If a machine is able to express like that- it’s a very efficient way of getting time-critical information across or communicating an additional layer. When we’re speaking, we’re saying messages through words but emoting through our faces. Our expressions give cues to what is and is not important in what we’re saying. Adding emotion to the written word allows you to communicate incredibly powerfully.

Q:  How are digital people being deployed?

[Mark Sagar]:  We have a great project right now with the World Health Organisation where Florence, one of our digital people, is helping to dispel Covid myths and encourage people to stop smoking. Both of these are behavioural changes and that’s where the presence of a digital person amplifies what would normally be just an interaction with a web page into more of a social contract. As humans we will always be more compelled to do something if the interaction is with another person – we have to actively participate in communication.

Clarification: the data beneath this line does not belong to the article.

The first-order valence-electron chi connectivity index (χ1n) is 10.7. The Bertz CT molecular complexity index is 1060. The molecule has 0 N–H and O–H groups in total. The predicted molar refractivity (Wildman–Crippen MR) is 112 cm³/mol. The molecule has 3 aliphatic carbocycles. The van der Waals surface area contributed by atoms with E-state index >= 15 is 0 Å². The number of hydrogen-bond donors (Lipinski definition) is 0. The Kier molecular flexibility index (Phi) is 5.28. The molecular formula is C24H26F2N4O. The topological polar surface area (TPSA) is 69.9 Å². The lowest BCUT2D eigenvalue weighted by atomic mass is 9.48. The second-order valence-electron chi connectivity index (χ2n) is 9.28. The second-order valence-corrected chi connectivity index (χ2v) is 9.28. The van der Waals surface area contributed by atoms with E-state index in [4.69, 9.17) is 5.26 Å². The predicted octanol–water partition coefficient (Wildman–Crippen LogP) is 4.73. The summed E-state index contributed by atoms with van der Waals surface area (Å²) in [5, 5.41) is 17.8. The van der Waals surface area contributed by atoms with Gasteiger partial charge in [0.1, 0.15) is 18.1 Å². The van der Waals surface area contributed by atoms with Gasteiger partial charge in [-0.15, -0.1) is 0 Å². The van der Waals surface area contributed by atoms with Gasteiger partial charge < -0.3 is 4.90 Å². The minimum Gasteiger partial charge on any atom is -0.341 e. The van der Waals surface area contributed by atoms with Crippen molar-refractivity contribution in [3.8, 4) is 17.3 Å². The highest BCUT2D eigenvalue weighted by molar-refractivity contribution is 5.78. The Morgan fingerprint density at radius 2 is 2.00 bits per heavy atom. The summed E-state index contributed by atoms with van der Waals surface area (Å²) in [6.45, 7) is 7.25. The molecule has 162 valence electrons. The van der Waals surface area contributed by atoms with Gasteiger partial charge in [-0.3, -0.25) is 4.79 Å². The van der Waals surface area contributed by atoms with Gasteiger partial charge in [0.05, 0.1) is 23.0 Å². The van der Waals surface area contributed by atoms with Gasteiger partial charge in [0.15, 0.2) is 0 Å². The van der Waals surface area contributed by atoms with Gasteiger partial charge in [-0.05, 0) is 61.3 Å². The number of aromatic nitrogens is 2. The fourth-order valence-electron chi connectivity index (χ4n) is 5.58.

The ultimate goal is to be in a state of flow with machines. Think about people working with horses, or herding cattle with a dog, they are examples of interactions with other intelligent creatures in a way which is fluid and allows us to achieve something we couldn’t do ourselves. Dogs and horses have superhuman abilities. Dogs are faster and can sense more than we can, and horses are much stronger than us. Think about intelligent machines in the same way- they have superhuman abilities to compute and getting to a similar flow state with our interactions with them would be powerful.